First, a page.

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Ireland’s Property Market: A Balancing Act of Affordability and Supply – New SCSI report

In a revealing new report by the Society of Chartered Surveyors Ireland (SCSI), the residential property market shows signs of stabilisation, with a modest forecasted increase of 1% for 2024. This expectation is shared by a significant majority of estate agents, with 63% suggesting that property prices are at or nearing a peak. The SCSI’s report underscores the profound influence of housing supply, interest rates, and economic shifts on property prices.

The Affordability Chasm: Dublin vs. the Northwest

A particularly stark contrast is drawn between the affordability of homes in various regions across Ireland. While a combined gross salary of €89,000 may suffice for a first-time buyer couple to afford a new three-bedroom semi-detached house in regions like the Northwest, Midlands, and Southeast, the dream remains elusive in the Greater Dublin Area (GDA) and Galway. The affordability gap in the GDA is a substantial €62,000, while in Galway, it’s €22,000. This disparity is highlighted in Table 2 of the SCSI’s report, demonstrating the challenge faced by public servants such as gardaí and nurses with a decade of service.

Market Consolidation Post-COVID

John O’Sullivan, Chair of the SCSI’s Practice and Policy Committee, reflects on the tumultuous period during and post-COVID, marked by double-digit price surges. The current climate indicates a phase of consolidation, with restrained growth in property values. This is in part due to the dampening effect of increased interest rates, but also due to a persistent shortage in housing supply, a concern that has intensified by 10% over the last year.

Supply Shortage and the Future of Construction

Despite the price stabilisation, the supply of new homes fails to meet the demand, a situation that is expected to improve gradually with initiatives aimed at boosting housing stocks. However, the construction sector is grappling with a critical skills shortage, an issue that needs immediate redress to sustain and expedite growth in housing supply.

Government Policy and Market Stability

The SCSI report also highlights the potential impact of a change in government and housing policy, with members advocating for continuity and caution against abrupt policy shifts that could unsettle the market.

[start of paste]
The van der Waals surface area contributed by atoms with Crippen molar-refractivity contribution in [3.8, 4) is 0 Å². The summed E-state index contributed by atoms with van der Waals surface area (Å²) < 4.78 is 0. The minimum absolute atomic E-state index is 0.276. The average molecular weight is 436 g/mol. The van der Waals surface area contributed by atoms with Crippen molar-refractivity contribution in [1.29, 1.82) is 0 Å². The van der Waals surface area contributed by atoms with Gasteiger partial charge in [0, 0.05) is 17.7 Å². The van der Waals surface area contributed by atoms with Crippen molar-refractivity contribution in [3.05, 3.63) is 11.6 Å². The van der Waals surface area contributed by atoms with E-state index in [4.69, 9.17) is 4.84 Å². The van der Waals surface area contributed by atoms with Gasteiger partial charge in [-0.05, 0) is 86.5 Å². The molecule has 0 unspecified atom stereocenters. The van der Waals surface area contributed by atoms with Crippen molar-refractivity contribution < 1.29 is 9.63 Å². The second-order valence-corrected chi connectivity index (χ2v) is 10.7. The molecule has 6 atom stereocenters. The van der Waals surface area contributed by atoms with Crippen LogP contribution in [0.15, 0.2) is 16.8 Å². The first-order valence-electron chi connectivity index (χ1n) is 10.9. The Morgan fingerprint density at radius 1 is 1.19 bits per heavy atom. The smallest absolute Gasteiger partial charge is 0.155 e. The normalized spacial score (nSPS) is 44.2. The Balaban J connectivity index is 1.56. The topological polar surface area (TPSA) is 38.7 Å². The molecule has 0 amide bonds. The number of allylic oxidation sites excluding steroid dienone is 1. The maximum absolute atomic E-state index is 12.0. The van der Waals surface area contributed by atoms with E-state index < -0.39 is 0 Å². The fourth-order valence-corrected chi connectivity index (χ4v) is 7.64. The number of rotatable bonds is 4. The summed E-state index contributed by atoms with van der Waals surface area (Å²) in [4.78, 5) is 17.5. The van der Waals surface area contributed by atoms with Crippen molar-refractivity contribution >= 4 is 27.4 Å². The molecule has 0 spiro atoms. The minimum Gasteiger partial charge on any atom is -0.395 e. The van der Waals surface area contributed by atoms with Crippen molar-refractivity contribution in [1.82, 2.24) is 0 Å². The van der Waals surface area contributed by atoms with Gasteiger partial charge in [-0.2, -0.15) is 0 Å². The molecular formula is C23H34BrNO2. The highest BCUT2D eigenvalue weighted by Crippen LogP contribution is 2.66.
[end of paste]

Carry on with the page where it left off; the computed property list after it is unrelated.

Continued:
The Exodus of Landlords and Rental Market Dynamics

Landlords continue to exit the market, with 36% of residential sale instructions in Q4 being landlords selling their investment properties. This trend persists despite new tax measures introduced in Budget ’24, with complex rent legislation and low net rental returns cited as contributing factors. With mortgage approvals for residential investment lettings also declining by 20%, the rental market faces a contraction in the number of available units and potentially higher rents.

Increasing Sales Fall-through and Conveyancing Woes

The proportion of sales not proceeding is on the rise, with 27% of agents reporting an increase. The SCSI attributes this to inefficiencies and delays, particularly within the probate process and conveyancing, which exacerbate frustrations and impact transaction completions.

The Growing Weight of BER Ratings

Building Energy Ratings (BER) have become a significant factor in the sales process. Properties with higher energy efficiency command higher prices due to the cost savings on refurbishments and the attractiveness of green mortgages. The SCSI report estimates that energy-efficient homes can be valued up to 25% higher than less efficient ones, a gap that is expected to widen.

New Home Affordability Tracker

The SCSI’s New Home Affordability Tracker outlines the stark reality of the property market, particularly in the GDA, where the average market value of a new three-bedroom semi-detached home stands at €464,036. This is juxtaposed against the average combined salary of public servants with ten years of experience, highlighting the affordability issues that persist.


While a stable market with leveling values is a boon for potential homebuyers, increasing construction costs and market uncertainties pose significant challenges. The SCSI underscores the importance of ensuring an adequate supply of new housing through various means, including public housing delivery, to restore balance in the property market.

The detailed insights and comprehensive analysis presented in the SCSI’s Annual Residential Property Review and Outlook Report 2024, now in its 41st year, are available for further review on the SCSI website here: